Wilson's death[edit]

On 13 October 1821, the Harrisburg Intelligencer ran the following notice:

Died lately at his lonely hovel among the hills, twelve miles southeast from Harrisburg, Pa., -------- Wilson, who for many years endeavored to be a solitary recluse from the society of men... His retirement was principally occasioned by the melancholy manner of the death of his sister, by which his reason was partially affected... (He) was observed frequently to be estranged, and one morning was found dead by a few of his neighbors, who had left him the evening previously in good health.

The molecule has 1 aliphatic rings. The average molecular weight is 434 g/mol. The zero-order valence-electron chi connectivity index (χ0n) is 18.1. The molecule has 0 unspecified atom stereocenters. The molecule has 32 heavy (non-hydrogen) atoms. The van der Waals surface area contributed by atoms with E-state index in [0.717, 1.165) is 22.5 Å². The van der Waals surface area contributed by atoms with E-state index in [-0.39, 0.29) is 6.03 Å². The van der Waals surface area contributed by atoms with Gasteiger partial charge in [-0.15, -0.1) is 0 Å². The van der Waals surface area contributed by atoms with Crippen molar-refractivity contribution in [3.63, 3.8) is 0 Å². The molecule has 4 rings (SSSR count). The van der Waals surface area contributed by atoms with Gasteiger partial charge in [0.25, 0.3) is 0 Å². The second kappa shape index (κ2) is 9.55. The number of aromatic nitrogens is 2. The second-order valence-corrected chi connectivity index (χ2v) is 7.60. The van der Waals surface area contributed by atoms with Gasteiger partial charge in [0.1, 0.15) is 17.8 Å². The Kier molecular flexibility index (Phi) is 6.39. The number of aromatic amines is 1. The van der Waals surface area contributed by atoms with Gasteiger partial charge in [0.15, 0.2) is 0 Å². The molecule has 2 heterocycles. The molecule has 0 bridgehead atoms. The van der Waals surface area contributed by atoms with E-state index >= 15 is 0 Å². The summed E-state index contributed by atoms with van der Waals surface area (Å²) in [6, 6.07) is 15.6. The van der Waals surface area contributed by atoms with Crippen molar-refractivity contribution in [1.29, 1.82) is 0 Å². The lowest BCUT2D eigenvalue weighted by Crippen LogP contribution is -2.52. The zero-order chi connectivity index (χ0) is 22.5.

As was the case with his sister, the details and location of William's burial remain unknown, although it is often assumed that he was buried somewhere on his friend's farm in Lower Swatara Township.

The Pennsylvania Hermit in popular culture[edit]

The Sweets of Solitude[edit]

The tragic, lurid tale of William and Elizabeth Wilson quickly became familiar throughout the Philadelphia area and was told and retold in local papers throughout the 19th and 20th centuries. Only two days after Elizabeth's execution, a printer in Philadelphia published the first version of The Faithful Narrative of Elizabeth Wilson. By the end of the year, at least three (and as many as six) other editions were published. Additional versions were published as late as 1807.[18] Although Elizabeth was certainly the focus of most early accounts, some of which make only passing references to her brother, William was also the subject of several sensationalist publications.